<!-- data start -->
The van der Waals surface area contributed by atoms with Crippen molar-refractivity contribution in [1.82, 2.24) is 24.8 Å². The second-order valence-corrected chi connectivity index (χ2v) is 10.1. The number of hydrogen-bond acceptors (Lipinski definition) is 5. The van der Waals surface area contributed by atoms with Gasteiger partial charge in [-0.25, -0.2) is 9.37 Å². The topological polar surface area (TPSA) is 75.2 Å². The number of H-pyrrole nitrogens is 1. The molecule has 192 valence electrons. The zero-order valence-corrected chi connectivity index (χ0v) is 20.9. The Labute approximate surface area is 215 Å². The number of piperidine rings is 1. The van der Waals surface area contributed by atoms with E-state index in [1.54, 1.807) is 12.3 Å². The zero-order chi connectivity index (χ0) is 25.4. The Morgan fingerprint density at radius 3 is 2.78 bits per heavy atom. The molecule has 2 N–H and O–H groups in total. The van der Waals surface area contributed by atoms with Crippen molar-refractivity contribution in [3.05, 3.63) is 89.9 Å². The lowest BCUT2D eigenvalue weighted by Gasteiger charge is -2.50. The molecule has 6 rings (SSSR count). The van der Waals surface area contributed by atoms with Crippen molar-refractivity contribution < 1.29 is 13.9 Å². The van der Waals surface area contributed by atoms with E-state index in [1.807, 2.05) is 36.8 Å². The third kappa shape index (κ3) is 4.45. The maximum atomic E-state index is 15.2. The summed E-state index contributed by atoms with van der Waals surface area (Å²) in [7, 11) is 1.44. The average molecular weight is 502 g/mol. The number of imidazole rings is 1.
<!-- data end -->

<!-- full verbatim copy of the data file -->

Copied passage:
The van der Waals surface area contributed by atoms with Crippen molar-refractivity contribution in [1.82, 2.24) is 24.8 Å². The second-order valence-corrected chi connectivity index (χ2v) is 10.1. The number of hydrogen-bond acceptors (Lipinski definition) is 5. The van der Waals surface area contributed by atoms with Gasteiger partial charge in [-0.25, -0.2) is 9.37 Å². The topological polar surface area (TPSA) is 75.2 Å². The number of H-pyrrole nitrogens is 1. The molecule has 192 valence electrons. The zero-order valence-corrected chi connectivity index (χ0v) is 20.9. The Labute approximate surface area is 215 Å². The number of piperidine rings is 1. The van der Waals surface area contributed by atoms with E-state index in [1.54, 1.807) is 12.3 Å². The zero-order chi connectivity index (χ0) is 25.4. The Morgan fingerprint density at radius 3 is 2.78 bits per heavy atom. The molecule has 2 N–H and O–H groups in total. The van der Waals surface area contributed by atoms with Crippen molar-refractivity contribution in [3.05, 3.63) is 89.9 Å². The lowest BCUT2D eigenvalue weighted by Gasteiger charge is -2.50. The molecule has 6 rings (SSSR count). The van der Waals surface area contributed by atoms with Crippen molar-refractivity contribution < 1.29 is 13.9 Å². The van der Waals surface area contributed by atoms with E-state index in [1.807, 2.05) is 36.8 Å². The third kappa shape index (κ3) is 4.45. The maximum atomic E-state index is 15.2. The summed E-state index contributed by atoms with van der Waals surface area (Å²) in [7, 11) is 1.44. The average molecular weight is 502 g/mol. The number of imidazole rings is 1.